By Theo V. Kenji
“What to do?” (53). A short question with a very complex answer. In The World We Wish to See, Samir Amin delves into the contemporary political conjuncture with a succinctness and ease that belies the monuments scope of the topic he addresses—how do counter-hegemonic movements find convergence in diversity, in an age when political lines are being redrawn and new issues are being raised, daily, hourly?
Taking his usual historical materialist approach, Amin begins by tracing the “internationalisms of the twentieth century” (11), drawing out important lessons from this checkered past along the way. Moving swiftly to the present in chapter two, Amin extends the key theses of his, quite extensive, theorization of contemporary global capitalism. The implications of these theses—in terms of the left’s political culture, ideology and political strategy—are drawn out in the book’s third chapter, followed by two, rather lengthy appendices, in which Amin provides a brief recapitulation of his analysis of political Islam, as well as a full re-print of the Bamako Appeal.
One striking theme running through the book is the dialectic between continuity and change. For instance, while Amin contends that the peripheries remain, “zones of instability” (18), in which anti-systemic ruptures are most likely to occur, he insists that the political alliance between dominant and popular classes that characterized the anti-systemic movements of the Bandung era (1955-1970), cannot be replicated in the current conjuncture. Therefore, the political strategy of the peoples of the South, should in Amin’s view, be centered around a “radicalization of social resistance”, led by a new coalition of “peasants, women, workers, the unemployed, informal workers, and democratic intellectuals” (74).
Similarly, Amin argues that the Agrarian Question remains central to the struggle for human emancipation. Yet, he contends that the Maoist response to that question—radical land reform, renewed family agriculture, and industrial modernization—can no longer be brought about through a Maoist “compromise between capital, labor, and the peasantry” (71). The emergence of a new historical actor—multinational agribusiness—implies, in Amin’s view, that the agrarian struggle in the contemporary era must include global actors like La Via Campesina, the international peasant’s union, and work towards securing protection of peasant societies at the global level, through for instance, “international cooperation to control supply” and “the elimination of the WTO from agriculture” (120).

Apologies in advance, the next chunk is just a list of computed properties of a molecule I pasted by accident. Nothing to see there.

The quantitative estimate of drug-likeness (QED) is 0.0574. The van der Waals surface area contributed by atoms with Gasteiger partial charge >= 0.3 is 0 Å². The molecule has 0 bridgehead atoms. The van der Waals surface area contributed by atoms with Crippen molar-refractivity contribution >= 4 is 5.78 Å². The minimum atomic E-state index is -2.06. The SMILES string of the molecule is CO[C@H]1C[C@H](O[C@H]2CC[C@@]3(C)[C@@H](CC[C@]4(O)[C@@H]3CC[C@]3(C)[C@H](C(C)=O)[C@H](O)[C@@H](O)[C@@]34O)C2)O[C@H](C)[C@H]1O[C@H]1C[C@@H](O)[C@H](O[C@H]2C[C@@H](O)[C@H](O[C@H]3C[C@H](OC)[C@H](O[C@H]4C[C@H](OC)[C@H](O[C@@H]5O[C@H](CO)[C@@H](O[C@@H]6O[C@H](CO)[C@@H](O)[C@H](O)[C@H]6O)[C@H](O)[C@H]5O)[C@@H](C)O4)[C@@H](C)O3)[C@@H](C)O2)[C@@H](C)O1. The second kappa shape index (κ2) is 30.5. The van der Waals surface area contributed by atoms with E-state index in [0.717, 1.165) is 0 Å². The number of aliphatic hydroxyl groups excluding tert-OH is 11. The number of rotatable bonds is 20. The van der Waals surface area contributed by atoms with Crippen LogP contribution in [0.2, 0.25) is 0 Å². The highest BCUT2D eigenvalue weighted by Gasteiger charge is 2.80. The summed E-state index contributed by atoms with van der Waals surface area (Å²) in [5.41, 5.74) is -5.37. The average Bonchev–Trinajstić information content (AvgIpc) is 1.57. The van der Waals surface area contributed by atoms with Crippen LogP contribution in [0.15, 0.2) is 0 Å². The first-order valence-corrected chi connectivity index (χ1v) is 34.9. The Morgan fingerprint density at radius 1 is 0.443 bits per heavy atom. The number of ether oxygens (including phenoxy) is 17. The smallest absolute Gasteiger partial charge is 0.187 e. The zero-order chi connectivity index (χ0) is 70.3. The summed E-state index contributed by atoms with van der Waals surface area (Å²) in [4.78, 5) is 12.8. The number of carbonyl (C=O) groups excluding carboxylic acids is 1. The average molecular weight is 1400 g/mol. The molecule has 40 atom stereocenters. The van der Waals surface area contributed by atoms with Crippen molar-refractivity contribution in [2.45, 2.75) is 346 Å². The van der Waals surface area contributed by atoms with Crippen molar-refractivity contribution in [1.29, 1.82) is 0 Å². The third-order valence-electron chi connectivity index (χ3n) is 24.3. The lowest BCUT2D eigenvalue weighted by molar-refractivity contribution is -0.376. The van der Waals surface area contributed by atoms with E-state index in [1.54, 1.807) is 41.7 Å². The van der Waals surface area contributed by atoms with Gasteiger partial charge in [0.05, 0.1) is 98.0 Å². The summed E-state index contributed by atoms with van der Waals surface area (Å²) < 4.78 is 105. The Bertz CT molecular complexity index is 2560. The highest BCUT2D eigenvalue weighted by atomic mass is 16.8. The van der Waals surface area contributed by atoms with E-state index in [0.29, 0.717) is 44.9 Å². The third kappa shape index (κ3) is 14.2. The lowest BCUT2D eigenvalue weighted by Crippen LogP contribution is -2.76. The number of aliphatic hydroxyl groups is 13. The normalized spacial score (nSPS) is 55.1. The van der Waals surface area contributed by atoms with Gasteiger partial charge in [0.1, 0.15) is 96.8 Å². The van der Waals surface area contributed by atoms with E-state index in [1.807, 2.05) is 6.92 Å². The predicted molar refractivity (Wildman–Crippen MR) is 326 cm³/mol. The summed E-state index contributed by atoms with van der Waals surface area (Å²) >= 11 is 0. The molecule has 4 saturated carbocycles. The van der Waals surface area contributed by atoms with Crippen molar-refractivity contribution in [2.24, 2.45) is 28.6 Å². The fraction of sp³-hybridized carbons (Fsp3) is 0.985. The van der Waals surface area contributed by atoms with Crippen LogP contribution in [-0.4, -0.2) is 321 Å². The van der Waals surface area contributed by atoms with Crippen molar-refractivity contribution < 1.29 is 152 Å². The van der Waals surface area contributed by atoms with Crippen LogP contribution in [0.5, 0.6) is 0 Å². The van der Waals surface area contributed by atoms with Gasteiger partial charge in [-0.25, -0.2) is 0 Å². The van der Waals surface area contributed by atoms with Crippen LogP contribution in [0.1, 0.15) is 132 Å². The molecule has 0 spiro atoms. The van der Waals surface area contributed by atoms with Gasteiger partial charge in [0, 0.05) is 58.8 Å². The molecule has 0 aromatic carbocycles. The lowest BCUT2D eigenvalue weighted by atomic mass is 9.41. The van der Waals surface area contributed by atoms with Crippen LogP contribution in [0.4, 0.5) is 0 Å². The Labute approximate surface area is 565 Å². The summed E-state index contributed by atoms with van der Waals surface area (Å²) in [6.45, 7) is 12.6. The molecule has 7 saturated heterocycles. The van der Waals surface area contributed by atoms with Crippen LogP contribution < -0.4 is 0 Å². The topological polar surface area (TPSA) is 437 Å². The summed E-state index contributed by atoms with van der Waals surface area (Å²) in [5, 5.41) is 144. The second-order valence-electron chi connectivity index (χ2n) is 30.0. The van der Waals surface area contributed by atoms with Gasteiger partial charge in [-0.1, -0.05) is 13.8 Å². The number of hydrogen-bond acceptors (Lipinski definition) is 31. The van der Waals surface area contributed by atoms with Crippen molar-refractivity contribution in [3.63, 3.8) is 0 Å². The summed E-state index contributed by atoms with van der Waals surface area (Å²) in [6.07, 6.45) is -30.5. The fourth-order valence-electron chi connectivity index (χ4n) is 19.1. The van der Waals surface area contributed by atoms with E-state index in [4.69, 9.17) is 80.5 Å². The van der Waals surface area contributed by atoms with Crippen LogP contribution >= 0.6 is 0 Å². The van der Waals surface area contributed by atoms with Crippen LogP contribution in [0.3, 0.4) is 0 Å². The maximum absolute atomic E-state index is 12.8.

Another striking theme that runs through the book is Amin’s lean toward ‘convergence’ over ‘diversity’. While he commends the “democratic respect for the principle of diversity” (12) practiced by the First International, Amin insists that the “principal threat”, at present, is the naive belief that “it is possible to change the world without taking power” (37). Diversity, Amin contends, should not be viewed as good in and of itself, since this “prohibit[s] any judgement whatsoever concerning any movement” (38), resulting, ironically, in the very depoliticization that the extreme anti-vanguard camp fears.
Similarly, Amin’s concrete recommendations all center around rallying movements around sets of core tenants, rather than dispersing them into more decentralized units. At the national level for instance, Amin recommends rallying all progressive political parties behind national center left parties (67). Ideologically, Amin argues for a rallying behind a vision of society based on solidarity, citizenship, and democratic socialization (58-61). Globally, Amin recommends a rallying of social movements behind a program of “social progress, democratization, and national sovereignty” (71). This call for convergence, far from being a “post-modern Janus”, constitutes a strong rebuke of the postmodern fetishization of ‘multitude’.